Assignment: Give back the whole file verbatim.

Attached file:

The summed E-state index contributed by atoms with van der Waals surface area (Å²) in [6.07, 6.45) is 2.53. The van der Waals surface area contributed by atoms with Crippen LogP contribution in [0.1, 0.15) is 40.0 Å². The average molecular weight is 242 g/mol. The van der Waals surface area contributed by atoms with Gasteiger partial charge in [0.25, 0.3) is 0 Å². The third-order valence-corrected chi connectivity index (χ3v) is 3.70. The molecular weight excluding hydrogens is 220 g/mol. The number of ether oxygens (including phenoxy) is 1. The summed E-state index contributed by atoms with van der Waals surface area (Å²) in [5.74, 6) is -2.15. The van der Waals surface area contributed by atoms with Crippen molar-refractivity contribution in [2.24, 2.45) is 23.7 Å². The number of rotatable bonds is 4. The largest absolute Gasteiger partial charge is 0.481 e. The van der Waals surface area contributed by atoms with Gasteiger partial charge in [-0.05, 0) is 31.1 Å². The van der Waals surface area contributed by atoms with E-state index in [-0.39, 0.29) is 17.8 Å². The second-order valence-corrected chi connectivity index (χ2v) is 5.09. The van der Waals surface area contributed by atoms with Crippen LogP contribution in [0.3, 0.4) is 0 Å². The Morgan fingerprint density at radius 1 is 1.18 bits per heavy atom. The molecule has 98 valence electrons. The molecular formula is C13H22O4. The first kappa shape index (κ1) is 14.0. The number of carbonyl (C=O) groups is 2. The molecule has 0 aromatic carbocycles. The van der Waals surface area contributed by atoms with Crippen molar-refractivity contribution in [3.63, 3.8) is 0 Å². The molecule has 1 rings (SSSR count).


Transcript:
The summed E-state index contributed by atoms with van der Waals surface area (Å²) in [6.07, 6.45) is 2.53. The van der Waals surface area contributed by atoms with Crippen LogP contribution in [0.1, 0.15) is 40.0 Å². The average molecular weight is 242 g/mol. The van der Waals surface area contributed by atoms with Gasteiger partial charge in [0.25, 0.3) is 0 Å². The third-order valence-corrected chi connectivity index (χ3v) is 3.70. The molecular weight excluding hydrogens is 220 g/mol. The number of ether oxygens (including phenoxy) is 1. The summed E-state index contributed by atoms with van der Waals surface area (Å²) in [5.74, 6) is -2.15. The van der Waals surface area contributed by atoms with Crippen molar-refractivity contribution in [2.24, 2.45) is 23.7 Å². The number of rotatable bonds is 4. The largest absolute Gasteiger partial charge is 0.481 e. The van der Waals surface area contributed by atoms with Gasteiger partial charge in [-0.05, 0) is 31.1 Å². The van der Waals surface area contributed by atoms with E-state index in [-0.39, 0.29) is 17.8 Å². The second-order valence-corrected chi connectivity index (χ2v) is 5.09. The van der Waals surface area contributed by atoms with Crippen LogP contribution in [0.3, 0.4) is 0 Å². The Morgan fingerprint density at radius 1 is 1.18 bits per heavy atom. The molecule has 98 valence electrons. The molecular formula is C13H22O4. The first kappa shape index (κ1) is 14.0. The number of carbonyl (C=O) groups is 2. The molecule has 0 aromatic carbocycles. The van der Waals surface area contributed by atoms with Crippen molar-refractivity contribution in [3.63, 3.8) is 0 Å². The molecule has 1 rings (SSSR count).